Williams return is a blessing for WTA chief
The Serena and Venus show got back on the road at Eastbourne this week and no one was more pleased to see the Williams sisters return to action than WTA chief executive Stacey Allaster.
London: The Serena and Venus show got back on the road at Eastbourne this week and no one was more pleased to see the Williams sisters return to action than WTA chief executive Stacey Allaster.
The WTA has been robbed of its two most high-profile performers this year with 13-times grand slam champion Serena suffering serious health problems and Venus sidelined with a hip injury.
Venus, who has seven grand slam singles crowns, including five at Wimbledon, returned with a first round victory over Andrea Petkovic on Monday and Serena followed on Tuesday with a rusty three-set win against Tsvetana Pironkova.
It would not be a surprise, Allaster said, if one of them were to win the Wimbledon title in less than three weeks time.
"It`s fantastic for fans to have Serena and Venus back on the courts," Allaster told Reuters at Devonshire Park where 13 of the top 20 women players are taking part in the traditional Wimbledon warm-up, including French Open champion Li Na.
"Serena is one of the all-time greats and she brings a fantastic energy, fun on the court. She`s a great champion and a great entertainer."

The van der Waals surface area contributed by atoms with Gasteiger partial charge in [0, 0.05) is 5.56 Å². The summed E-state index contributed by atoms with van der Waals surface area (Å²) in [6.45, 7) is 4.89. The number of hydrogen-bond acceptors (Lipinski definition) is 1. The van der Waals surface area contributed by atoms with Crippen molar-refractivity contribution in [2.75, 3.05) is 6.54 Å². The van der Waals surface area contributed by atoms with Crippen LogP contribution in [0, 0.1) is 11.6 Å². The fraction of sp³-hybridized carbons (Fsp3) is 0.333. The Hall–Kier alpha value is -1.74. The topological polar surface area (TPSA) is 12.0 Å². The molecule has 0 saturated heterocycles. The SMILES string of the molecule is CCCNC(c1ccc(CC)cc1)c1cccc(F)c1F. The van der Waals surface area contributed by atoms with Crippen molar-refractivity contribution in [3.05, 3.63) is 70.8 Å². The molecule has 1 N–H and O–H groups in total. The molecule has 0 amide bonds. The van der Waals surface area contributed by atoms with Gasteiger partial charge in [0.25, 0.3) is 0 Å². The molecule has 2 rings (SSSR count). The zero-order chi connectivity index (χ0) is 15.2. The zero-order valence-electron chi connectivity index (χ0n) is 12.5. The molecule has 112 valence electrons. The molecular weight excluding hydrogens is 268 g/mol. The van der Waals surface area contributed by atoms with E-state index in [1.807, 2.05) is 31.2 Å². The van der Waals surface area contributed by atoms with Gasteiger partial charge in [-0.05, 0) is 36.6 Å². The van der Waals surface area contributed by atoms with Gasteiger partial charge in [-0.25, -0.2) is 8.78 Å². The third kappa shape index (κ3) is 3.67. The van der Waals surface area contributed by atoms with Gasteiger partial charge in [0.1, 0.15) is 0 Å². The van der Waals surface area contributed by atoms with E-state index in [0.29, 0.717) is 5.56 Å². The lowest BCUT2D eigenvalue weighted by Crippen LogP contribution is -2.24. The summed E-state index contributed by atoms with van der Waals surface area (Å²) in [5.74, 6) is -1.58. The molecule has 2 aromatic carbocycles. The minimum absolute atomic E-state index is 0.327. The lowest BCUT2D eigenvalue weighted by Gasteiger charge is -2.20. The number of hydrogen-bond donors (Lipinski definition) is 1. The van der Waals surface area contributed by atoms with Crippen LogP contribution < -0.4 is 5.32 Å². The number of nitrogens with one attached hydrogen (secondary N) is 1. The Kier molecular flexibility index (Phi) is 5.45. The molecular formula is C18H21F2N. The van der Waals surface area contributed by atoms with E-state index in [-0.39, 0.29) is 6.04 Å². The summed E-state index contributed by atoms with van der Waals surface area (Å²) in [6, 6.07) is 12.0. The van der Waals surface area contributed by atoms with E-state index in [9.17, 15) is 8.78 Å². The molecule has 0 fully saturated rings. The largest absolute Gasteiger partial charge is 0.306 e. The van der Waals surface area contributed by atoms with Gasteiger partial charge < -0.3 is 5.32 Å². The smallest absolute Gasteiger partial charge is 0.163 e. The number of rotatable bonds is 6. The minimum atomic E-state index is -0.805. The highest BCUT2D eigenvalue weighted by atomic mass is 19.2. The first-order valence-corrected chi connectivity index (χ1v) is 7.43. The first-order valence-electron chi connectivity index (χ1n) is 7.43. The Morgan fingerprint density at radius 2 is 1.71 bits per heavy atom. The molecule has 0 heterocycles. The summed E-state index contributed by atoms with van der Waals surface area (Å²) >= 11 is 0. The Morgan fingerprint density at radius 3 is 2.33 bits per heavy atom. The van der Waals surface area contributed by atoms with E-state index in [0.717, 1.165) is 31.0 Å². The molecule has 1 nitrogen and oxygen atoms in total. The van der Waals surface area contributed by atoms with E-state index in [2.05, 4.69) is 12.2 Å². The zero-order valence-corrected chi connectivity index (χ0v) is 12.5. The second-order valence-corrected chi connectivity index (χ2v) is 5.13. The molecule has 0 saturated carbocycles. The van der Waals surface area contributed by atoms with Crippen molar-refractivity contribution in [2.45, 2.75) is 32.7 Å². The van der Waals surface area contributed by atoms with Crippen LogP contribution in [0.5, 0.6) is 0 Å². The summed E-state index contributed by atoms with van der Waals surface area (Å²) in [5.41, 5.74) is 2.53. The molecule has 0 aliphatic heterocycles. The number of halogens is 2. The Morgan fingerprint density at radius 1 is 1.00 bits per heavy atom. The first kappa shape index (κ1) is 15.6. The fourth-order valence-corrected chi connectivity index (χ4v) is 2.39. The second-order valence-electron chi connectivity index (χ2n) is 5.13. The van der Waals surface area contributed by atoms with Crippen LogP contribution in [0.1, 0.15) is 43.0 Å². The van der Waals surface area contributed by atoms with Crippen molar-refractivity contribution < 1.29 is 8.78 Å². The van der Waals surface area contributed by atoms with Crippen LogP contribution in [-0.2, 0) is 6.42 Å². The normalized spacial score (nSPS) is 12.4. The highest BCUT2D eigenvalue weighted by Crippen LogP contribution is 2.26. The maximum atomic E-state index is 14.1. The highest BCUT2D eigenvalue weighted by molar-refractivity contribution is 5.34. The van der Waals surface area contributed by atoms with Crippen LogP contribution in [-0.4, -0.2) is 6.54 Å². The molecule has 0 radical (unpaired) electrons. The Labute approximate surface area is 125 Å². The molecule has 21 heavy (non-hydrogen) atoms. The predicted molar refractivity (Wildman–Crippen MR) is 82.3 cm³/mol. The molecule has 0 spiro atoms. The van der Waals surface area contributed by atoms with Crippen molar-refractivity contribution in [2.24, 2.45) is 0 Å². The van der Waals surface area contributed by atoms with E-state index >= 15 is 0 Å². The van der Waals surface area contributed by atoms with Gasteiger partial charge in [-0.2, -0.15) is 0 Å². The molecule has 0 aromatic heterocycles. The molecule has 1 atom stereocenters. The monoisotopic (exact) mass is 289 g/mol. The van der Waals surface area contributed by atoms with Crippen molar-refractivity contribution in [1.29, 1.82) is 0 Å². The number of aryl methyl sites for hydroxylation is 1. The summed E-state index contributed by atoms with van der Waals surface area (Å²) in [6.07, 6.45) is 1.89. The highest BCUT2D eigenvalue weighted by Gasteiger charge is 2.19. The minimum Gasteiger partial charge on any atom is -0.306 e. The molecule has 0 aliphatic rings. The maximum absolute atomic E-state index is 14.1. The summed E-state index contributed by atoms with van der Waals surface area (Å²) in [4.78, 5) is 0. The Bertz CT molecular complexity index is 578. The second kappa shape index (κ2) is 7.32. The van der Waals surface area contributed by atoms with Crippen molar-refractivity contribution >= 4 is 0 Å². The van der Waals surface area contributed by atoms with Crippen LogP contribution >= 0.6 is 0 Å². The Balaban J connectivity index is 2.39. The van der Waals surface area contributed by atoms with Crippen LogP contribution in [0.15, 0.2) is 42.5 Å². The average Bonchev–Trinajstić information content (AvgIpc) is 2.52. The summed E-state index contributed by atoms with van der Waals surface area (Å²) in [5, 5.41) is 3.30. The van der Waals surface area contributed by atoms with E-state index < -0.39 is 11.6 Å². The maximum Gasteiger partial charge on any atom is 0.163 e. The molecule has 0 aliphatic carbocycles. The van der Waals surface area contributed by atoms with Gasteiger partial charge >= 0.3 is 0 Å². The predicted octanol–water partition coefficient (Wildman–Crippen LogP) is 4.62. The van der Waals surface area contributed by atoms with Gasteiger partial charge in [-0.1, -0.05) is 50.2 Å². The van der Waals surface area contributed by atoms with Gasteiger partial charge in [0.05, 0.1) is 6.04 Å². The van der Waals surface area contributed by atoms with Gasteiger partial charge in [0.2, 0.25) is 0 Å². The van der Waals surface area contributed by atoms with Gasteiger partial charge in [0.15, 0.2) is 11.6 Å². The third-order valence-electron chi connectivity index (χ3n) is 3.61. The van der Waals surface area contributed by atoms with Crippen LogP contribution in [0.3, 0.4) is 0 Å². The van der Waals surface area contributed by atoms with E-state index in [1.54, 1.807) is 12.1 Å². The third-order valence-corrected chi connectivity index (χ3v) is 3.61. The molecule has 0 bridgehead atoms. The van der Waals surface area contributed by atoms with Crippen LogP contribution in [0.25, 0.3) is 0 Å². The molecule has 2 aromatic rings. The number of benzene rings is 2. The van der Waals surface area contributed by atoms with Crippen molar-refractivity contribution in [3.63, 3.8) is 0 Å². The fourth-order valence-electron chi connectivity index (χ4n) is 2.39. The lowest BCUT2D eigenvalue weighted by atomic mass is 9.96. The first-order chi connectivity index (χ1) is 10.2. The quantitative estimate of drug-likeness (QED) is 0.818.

Asked whether Serena could retain her title and draw level with Venus, Allaster was in no doubt.
"What we know about Serena is that she is a fierce competitor and she wants to win," Allaster said.
"She wouldn`t put herself out there if she thought she couldn`t win the title again.
"I`m sure she`s done the physical preparation and, let`s be honest, they have each other to practise with. That`s not a bad way to prepare and get some form.
"They may not have had many matches but they have their teams around them and we are talking about two of the finest players the sport has ever seen.
While Venus always planned to play at Eastbourne, Serena was given a surprise wildcard after recovering from a gashed foot that almost severed a tendon last July and then, more worryingly, the pulmonary embolism the 29-year-old said could have ended her life.
Allaster has constantly defended the depth of the women`s game in the absence of the sisters but admitted they have set the standards that others must follow.
"Each generation takes the sport to another level and there is no question that Serena and Venus have added the Williams touch to the sport, be it the power, the strength, the physical fitness and the mental toughness," she said.
There were times over the past few months when it seemed Serena may never return.
"It was a scary time," Allaster said. "I knew she was working through the tendon issue and that she would have to give her body time, but the embolism was a whole new ball game.
"Thankfully she has a good medical team and she has listened to her body and the experts. We are all lucky that she is back on the tennis court where she belongs."